Express-News Weekly Column Saturday,
November 4, 2000 Submitted by Calvin Finch, Ph.D.,
Director of Conservation, SAWS, and Horticulturist
Fall color is not one of our
claims to fame in the San Antonio area. We can visit Lost Maples
State Park (located 5 miles north of Vanderpool, TX, on Ranch
Road 187 or visit the web site at http://www.tpwd.state.tx.us/park/lostmap/lostmap.htm
and see good fall color from the big tooth maples most years,
but the show at the park is an exception.
If you select well, however,
you can have a landscape that offers some decent autumn color.
Texas red oak (up to 70 feet tall, usually 45 to 50 feet) is
one of the best shade trees for South Texas and it can also
offer red leaf color before the leaves fall. Now through early
spring is the best time to plant shade trees. The acorns that
are planted for the red oaks in the nursery are selected from
mother trees with good color, but there is considerable variation.
If you see a Texas red oak in the nursery that shows good color
this autumn, pick that one.
Red oaks do have some susceptibility
to oak wilt, so you may want to select another species if your
neighborhood is dominated by live and red oaks. Even in the
worst case scenarios, however, only 5 percent of the red oaks
get the disease. Paint all fresh wounds in the neighborhood
and the oaks should be safe.
Texas red oak is a good xeriscape
tree; it can tolerate recurring periods of drought. Like most
drought tolerant plants, however, it is sensitive to over-watering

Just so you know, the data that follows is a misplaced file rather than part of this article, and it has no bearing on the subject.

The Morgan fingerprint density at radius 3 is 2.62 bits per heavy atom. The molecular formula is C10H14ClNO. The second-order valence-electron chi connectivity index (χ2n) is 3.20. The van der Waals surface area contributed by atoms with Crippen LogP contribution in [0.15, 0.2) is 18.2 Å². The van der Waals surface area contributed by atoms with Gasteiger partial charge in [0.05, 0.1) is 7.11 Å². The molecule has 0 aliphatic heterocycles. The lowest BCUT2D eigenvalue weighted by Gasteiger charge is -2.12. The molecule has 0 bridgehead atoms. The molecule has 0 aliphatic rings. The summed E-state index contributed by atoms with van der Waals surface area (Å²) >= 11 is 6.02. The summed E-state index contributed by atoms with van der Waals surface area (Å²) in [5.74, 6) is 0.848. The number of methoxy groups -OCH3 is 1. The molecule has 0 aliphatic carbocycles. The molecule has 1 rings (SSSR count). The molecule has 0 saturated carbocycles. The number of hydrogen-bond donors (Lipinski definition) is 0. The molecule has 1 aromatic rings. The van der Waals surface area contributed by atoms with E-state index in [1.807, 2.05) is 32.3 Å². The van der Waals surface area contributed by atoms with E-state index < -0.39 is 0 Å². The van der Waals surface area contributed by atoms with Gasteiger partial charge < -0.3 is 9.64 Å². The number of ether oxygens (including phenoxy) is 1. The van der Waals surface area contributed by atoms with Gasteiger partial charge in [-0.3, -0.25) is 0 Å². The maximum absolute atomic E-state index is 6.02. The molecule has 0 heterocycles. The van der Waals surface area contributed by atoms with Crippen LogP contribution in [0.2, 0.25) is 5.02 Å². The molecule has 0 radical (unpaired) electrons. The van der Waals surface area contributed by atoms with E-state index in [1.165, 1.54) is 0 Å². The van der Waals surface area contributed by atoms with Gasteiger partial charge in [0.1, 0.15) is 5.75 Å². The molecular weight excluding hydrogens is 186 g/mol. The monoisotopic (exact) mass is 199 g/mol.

when it is newly planted. To avoid having the roots drowned
the first growing season, dig the planting hole only as deep
as the tree in the container and 2 or 3 times as wide. Do not
add organic material or sand to the soil that is put back in
the hole. Fill the planting hole with the native soil so that
water enters the hole at nearly the same level that it can drain
out. The rule is that organic material is wonderful when spread
and incorporated over a large planting area, but can be deadly
in a planting hole in our poorly drained clay soils.
Apply 3 to 4 inches of mulch
over the roots of your newly planted trees and water when the
soil dries to 1 inch under the mulch. If you allow the lawn
grass to grow right up to the trunk of the newly planted tree,
the growth rate can be reduced by 40 percent.
Texas red oak is a high-quality,
fast-growing shade tree that provides good fall color. Chinese
tallow is usually short-lived and has some characteristics that
merit its description as a weed tree, but it can provide some
spectacular autumn leaf color. Chinese tallow is less red and
more purple-bronze than red oak. The white seeds are also attractive
and provide food for birds in late winter and early spring.
The tree can reach 40 or 50 feet on good soils, but on typical
South Texas soils reach only 30 to 35 feet before cold weather,
wind, borers, and other ailments end its life.
Most nurseries do not carry
tallow to sell; but, if you have the species in your neighborhood,
you can easily find a seedling to transplant. They grow very
fast, so pick a small seedling or just bury some seed in a container
or corner of the yard.
Sometimes we forget that some
selections of crepe myrtle also have good fall color. Natchez
(white flowers) at 20 to 30 feet, Tuscarora (pink flowers) at
20 to 25 feet, and Basham's Party Pink at over 25 feet, have
among the best fall color. All crepe myrtles have good summer
bloom when planted in full sun and may also have attractive
colorful bark that is showy in the winter landscape.
Crepe myrtles are good xeriscape
plants for maximum bloom. They do require one deep watering
per month during the summer.
Big tooth maple, the star of
the Lost Maples State Park autumn leaf color show, unfortunately,
is not easy to grow in the flatlands and rarely makes a good
color show. Our poorly drained soils and high night temperatures
seem to reduce its enthusiasm for growth and color in the San
For a shrub, check the standard
nandinas. When grown in the sun, the drought resistant shrub
can have spectacular leaf color all winter.